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Showing posts with label TV Series. Show all posts
Showing posts with label TV Series. Show all posts

Tuesday, 5 May 2020

A Widower and a Sad Afternoon

May 05, 2020 14 Comments


It was just another Wednesday afternoon during the lockdown. I was about to finish cooking and start cleaning the house. I was sweaty, irritated, and hungry when my husband decided to call me at the top of his voice. I responded to him with the normal frustration and he told me Irfan Khan has passed away. I was not expecting this. My first reaction was that this must be fake news. But to my utter disappointment, it was not, and I felt so gloomy for the rest of the day. 


Later in the afternoon, I was watching one of his old interviews where someone asked him about his most difficult acting jobs and Irfan Khan mentioned two names: Life of Pi and In Treatment. I had never heard of “In Treatment” TV series and started watching it immediately (what better way to honor his memory other than watching what he considered one of his most difficult acting jobs). 

In Treatment is an American HBO drama which was produced and developed by Rodrigo Garcia. It is about a psychotherapist, 50-something Paul Weston, his weekly sessions with patients, as well as those with his own therapist at the end of the week. The series debuted in January 28, 2008. 



I have only watched the part in season 3 where Irfan khan played a 52-year-old widower Sunil,  who was transported to New York from Calcutta following the death of his wife. His new life entailed him living with his son, daughter-in-law and their two young children. 

Sunil is not only depressed by his wife’s death, but he is also deeply wounded by his son’s decision to marry an American woman and angry at what he sees as his daughter-in-law's insensitivity. He is extremely disappointed with his son’s American lifestyle and thought process where he chooses his personal happiness over family respect and pride by marrying an American woman. 

I cannot express how much I got affected by this. Saying 'brilliant' would be an understatement. 

Sunil’s (Irfan Khan) son Arun/Aaron and his wife guides him to see a psychologist since he is finding it difficult adjusting to his new life in America. Sunil refuses to take a bath or eat, and doesn’t maintain proper personal hygiene. Sunil also displayed deeply resentful behavior towards his daughter-in-law and probably has some unresolved sexual tension towards her.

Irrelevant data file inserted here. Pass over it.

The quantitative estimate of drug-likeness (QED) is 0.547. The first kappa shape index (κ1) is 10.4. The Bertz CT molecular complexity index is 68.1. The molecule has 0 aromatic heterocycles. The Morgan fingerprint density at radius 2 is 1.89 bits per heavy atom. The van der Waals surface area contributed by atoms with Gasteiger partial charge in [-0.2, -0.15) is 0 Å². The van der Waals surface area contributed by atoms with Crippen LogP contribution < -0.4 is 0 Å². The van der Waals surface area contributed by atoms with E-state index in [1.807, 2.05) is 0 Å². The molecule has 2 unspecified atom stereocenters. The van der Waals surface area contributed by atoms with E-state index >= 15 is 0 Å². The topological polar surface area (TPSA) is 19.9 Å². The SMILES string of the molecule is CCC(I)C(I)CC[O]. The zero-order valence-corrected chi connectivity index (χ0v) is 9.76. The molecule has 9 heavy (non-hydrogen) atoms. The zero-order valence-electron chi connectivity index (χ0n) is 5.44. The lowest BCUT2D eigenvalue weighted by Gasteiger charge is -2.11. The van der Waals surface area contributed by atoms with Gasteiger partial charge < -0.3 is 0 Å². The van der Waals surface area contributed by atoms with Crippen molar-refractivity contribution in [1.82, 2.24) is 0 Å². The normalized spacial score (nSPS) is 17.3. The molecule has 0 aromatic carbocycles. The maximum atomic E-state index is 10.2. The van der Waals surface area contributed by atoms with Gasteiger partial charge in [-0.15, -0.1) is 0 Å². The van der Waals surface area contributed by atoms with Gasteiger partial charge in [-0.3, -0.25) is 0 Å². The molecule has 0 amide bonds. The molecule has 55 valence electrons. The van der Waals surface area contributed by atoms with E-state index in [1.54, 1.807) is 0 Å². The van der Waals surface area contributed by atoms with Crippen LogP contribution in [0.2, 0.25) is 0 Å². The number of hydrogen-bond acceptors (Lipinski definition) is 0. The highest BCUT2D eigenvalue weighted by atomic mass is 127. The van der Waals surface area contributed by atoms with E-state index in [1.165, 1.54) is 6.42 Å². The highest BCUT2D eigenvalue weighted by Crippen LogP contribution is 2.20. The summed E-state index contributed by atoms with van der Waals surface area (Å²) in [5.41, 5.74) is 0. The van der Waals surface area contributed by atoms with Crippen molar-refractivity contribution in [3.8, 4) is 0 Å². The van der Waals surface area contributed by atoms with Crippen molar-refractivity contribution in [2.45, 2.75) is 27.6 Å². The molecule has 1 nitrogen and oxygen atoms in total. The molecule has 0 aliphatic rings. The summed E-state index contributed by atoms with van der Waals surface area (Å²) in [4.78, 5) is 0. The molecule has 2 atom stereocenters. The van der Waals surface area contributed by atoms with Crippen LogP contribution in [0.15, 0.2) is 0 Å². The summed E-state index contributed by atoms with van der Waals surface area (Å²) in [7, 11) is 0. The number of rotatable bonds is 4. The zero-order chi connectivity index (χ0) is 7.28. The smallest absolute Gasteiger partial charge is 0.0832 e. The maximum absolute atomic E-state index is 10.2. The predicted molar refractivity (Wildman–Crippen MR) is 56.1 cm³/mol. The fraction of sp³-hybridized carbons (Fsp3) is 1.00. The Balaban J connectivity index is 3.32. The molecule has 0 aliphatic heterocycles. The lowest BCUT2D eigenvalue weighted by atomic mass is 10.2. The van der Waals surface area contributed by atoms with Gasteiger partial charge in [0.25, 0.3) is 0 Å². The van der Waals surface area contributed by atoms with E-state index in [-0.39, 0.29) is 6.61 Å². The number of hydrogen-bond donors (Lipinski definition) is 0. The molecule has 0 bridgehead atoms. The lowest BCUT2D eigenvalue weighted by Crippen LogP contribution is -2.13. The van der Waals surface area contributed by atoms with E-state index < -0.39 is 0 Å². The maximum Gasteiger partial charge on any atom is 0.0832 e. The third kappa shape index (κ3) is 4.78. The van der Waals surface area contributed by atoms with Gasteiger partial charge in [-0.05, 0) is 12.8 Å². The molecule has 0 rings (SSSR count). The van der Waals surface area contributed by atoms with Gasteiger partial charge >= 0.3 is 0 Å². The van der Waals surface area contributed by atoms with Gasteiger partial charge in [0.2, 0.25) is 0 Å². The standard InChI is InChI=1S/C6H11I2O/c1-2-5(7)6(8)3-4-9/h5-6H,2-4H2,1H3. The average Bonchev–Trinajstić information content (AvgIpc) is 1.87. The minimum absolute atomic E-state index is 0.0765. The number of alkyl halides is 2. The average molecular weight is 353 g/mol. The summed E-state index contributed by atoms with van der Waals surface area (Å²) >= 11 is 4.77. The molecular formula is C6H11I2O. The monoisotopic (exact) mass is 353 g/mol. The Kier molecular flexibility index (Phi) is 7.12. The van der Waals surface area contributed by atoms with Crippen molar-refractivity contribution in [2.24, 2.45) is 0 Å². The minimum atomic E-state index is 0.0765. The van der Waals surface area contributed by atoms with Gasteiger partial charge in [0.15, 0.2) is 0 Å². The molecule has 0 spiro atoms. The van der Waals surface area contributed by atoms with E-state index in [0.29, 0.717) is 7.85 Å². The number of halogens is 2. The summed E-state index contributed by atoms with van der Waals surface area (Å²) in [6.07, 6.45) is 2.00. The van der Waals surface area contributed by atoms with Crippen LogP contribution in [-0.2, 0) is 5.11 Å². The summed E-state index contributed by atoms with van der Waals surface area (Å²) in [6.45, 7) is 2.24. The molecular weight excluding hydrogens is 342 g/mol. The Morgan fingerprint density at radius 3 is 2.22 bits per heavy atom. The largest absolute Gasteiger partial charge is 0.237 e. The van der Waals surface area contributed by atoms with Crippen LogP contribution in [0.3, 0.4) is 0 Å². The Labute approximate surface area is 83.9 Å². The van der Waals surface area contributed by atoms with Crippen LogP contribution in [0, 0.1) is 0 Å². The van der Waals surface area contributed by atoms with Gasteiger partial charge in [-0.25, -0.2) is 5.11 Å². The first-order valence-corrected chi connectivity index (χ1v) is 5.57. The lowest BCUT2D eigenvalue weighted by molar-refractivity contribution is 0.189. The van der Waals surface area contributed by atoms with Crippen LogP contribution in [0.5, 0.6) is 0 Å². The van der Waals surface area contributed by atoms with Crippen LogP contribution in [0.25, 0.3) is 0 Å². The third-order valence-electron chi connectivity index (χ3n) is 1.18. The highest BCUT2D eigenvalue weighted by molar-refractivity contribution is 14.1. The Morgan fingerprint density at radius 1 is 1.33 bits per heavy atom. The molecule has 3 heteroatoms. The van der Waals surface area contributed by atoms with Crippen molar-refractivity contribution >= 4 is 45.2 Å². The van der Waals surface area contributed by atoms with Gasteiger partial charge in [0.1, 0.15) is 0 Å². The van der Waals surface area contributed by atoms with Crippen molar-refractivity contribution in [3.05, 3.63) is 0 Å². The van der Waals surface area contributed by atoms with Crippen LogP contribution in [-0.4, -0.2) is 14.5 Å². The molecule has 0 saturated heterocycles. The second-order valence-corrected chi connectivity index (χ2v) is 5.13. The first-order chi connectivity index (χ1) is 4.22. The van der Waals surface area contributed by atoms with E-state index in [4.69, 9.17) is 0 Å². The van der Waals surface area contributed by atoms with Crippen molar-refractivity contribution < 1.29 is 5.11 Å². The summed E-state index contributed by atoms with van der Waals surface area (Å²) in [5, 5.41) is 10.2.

As the series progresses, we learn more about Sunil, his lost love, a tragic suicide, and an unborn child. The series is portrayed as a mystery drama, where you can say for sure something is hidden but can’t exactly figure out what it is. The ending of the series is unpredictable and leaves you with a heartache. 

Irfan Khan portrayed the character of Sunil with so much ease that it seems like the audience is witnessing a real counseling session. On the surface when the audiences see Irfan’s character, he comes across as depressed. However, as we get to know more about him, there is an undertone of anger (second stage of grief), sexual tension, and huge guilt building up over time. 

Sunil is an extremely complex character. He was probably brought up by narcissistic parents who hammered a false sense of family pride before anything. For him, putting his family's pride before his happiness is a sign of a disciplined life. As such he resents his son for marrying someone he loves instead of the girl Sunil and his wife choose for him. In reality, he resents himself for not fighting for his own love; he didn’t even think of fighting and accepted the fact that marrying someone from his caste is the best thing to do. As a result, he was responsible for a death. 

All these issues from his childhood and past combined with his recent loss of his wife and moving to America became an unbearable situation for him. 

What will he do to resolve this? The story offers an answer in the end.


While watching, I saw Sunil, (not Irfan Khan) a middle-aged Bengali, his struggle, hopes, dreams, and an endless quest for a disciplined life. And that is the brilliance of Irfan Khan’s acting. You don’t see him; you see the character he is playing. That is the true nature of an Actor.


I will miss him, as will the film industry and people all over the world. I want to finish this with a dialogue from his movie ‘Life of Pie’: 

"I suppose in the end, the whole of life becomes an act of letting go, but what always hurts the most is not taking a moment to say goodbye".